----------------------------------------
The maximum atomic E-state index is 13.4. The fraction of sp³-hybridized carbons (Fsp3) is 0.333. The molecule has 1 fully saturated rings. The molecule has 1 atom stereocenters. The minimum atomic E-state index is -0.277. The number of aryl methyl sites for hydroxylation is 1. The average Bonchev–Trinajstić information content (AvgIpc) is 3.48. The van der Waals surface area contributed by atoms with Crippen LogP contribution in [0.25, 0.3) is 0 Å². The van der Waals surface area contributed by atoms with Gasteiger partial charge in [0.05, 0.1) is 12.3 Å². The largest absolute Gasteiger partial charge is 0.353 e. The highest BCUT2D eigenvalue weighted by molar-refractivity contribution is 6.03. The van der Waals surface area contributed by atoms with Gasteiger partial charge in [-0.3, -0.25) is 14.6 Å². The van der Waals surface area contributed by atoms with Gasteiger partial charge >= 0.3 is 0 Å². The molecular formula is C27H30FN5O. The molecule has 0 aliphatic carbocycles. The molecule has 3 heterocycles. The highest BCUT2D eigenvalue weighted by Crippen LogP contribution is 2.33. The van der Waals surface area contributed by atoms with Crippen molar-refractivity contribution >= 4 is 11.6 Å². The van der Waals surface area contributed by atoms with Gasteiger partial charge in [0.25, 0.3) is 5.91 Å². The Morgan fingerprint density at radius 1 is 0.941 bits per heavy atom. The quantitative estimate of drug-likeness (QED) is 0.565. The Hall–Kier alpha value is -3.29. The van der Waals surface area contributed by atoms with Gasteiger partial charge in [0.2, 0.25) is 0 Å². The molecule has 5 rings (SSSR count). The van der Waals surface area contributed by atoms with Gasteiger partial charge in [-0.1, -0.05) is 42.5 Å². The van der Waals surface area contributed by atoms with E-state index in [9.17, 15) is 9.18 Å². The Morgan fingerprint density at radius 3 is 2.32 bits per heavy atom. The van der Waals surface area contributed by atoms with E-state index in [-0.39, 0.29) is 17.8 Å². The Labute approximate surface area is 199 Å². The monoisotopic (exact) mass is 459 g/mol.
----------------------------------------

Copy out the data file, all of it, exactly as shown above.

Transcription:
The maximum atomic E-state index is 13.4. The fraction of sp³-hybridized carbons (Fsp3) is 0.333. The molecule has 1 fully saturated rings. The molecule has 1 atom stereocenters. The minimum atomic E-state index is -0.277. The number of aryl methyl sites for hydroxylation is 1. The average Bonchev–Trinajstić information content (AvgIpc) is 3.48. The van der Waals surface area contributed by atoms with Crippen LogP contribution in [0.25, 0.3) is 0 Å². The van der Waals surface area contributed by atoms with Gasteiger partial charge in [0.05, 0.1) is 12.3 Å². The largest absolute Gasteiger partial charge is 0.353 e. The highest BCUT2D eigenvalue weighted by molar-refractivity contribution is 6.03. The van der Waals surface area contributed by atoms with Gasteiger partial charge in [-0.3, -0.25) is 14.6 Å². The van der Waals surface area contributed by atoms with Gasteiger partial charge >= 0.3 is 0 Å². The molecular formula is C27H30FN5O. The molecule has 0 aliphatic carbocycles. The molecule has 3 heterocycles. The highest BCUT2D eigenvalue weighted by Crippen LogP contribution is 2.33. The van der Waals surface area contributed by atoms with Crippen molar-refractivity contribution >= 4 is 11.6 Å². The van der Waals surface area contributed by atoms with Gasteiger partial charge in [0.25, 0.3) is 5.91 Å². The Morgan fingerprint density at radius 1 is 0.941 bits per heavy atom. The quantitative estimate of drug-likeness (QED) is 0.565. The Hall–Kier alpha value is -3.29. The van der Waals surface area contributed by atoms with Gasteiger partial charge in [0.2, 0.25) is 0 Å². The molecule has 5 rings (SSSR count). The van der Waals surface area contributed by atoms with Gasteiger partial charge in [-0.1, -0.05) is 42.5 Å². The van der Waals surface area contributed by atoms with E-state index in [9.17, 15) is 9.18 Å². The Morgan fingerprint density at radius 3 is 2.32 bits per heavy atom. The van der Waals surface area contributed by atoms with E-state index in [-0.39, 0.29) is 17.8 Å². The Labute approximate surface area is 199 Å². The monoisotopic (exact) mass is 459 g/mol.